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* Not a rare disease
* Not a rare disease
Other Names for this Disease
- Lobular capillary hemangioma
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 Pyogenic granuloma is often observed in infancy and childhood, but may also be observed in adults, particularly in pregnant women. Small pyogenic granulomas may go away on their own. Larger lesions are treated with surgery, electrocautery, freezing, or lasers.Pyogenic granuloma are small, reddish bumps on the skin that bleed easily due to an abnormally high number of blood vessels. They typically occur on the hands, arms, or face. While the exact cause of pyogenic granulomas is unknown, they often appear following injury.
Last updated: 11/13/2012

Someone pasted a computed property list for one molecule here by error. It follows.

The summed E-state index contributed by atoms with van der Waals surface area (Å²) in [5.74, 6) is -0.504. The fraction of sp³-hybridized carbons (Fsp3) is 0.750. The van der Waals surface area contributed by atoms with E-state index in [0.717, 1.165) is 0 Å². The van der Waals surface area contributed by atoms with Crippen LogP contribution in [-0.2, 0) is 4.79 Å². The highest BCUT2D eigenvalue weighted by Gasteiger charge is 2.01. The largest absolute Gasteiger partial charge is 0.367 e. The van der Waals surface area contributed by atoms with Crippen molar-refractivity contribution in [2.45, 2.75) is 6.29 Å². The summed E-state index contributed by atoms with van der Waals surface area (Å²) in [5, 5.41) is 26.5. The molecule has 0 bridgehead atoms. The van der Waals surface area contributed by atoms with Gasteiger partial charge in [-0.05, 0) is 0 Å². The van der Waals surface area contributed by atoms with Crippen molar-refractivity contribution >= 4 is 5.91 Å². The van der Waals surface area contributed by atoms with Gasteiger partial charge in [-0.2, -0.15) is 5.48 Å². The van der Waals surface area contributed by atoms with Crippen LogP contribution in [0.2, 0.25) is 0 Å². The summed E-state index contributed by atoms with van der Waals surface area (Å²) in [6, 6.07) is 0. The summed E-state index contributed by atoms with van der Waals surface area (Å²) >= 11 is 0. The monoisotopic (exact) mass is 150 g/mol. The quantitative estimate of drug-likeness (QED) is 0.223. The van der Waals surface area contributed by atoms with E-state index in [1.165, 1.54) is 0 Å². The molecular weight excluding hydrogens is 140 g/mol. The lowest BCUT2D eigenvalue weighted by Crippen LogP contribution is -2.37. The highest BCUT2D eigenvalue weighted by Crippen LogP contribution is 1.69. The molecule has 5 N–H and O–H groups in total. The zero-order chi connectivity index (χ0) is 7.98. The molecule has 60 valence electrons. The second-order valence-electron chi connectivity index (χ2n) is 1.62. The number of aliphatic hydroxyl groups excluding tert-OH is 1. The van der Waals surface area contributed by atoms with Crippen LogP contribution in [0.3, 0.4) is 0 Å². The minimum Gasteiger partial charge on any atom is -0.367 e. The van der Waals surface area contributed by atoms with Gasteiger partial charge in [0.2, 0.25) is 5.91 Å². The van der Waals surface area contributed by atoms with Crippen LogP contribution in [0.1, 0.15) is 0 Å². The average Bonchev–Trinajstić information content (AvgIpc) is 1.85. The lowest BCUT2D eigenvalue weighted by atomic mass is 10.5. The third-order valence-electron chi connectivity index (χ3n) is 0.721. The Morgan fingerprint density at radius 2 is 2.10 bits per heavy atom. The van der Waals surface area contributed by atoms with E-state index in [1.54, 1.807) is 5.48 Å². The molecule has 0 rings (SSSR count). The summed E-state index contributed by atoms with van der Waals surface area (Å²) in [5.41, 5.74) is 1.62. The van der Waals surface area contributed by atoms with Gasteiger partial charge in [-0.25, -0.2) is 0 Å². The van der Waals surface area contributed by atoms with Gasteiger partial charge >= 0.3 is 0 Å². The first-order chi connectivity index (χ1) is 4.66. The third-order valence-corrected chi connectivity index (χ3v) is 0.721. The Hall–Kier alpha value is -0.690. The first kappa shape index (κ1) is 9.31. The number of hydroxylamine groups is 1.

- Pyogenic granuloma. MedlinePlus. October 10, 2010; http://www.nlm.nih.gov/medlineplus/ency/article/001464.htm. Accessed 11/13/2012.
- Lichenstein R. Annulare and Pyogenic Granuloma . Medscape Reference. May 22, 2012; http://emedicine.medscape.com/article/763200-overview. Accessed 11/13/2012.
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- DermNet NZ is an online resource about skin diseases developed by the New Zealand Dermatological Society Incorporated. DermNet NZ provides information about this condition.
- MedlinePlus was designed by the National Library of Medicine to help you research your health questions, and it provides more information about this topic.
In Depth Information
- Medscape Reference has 4 articles on this topic. These articles are entitled: Pediatric Pyogenic Granuloma; Dermatologic Manifestations of Pyogenic Granuloma; Annulare and Pyogenic Granuloma; and Oral Pyogenic Granuloma. You may need to register to view the information online, but registration is free. Click on the links above to view the articles from this medical reference Web site.
- PubMed is a searchable database of medical literature and lists journal articles that discuss Pyogenic granuloma. Click on the link to view a sample search on this topic.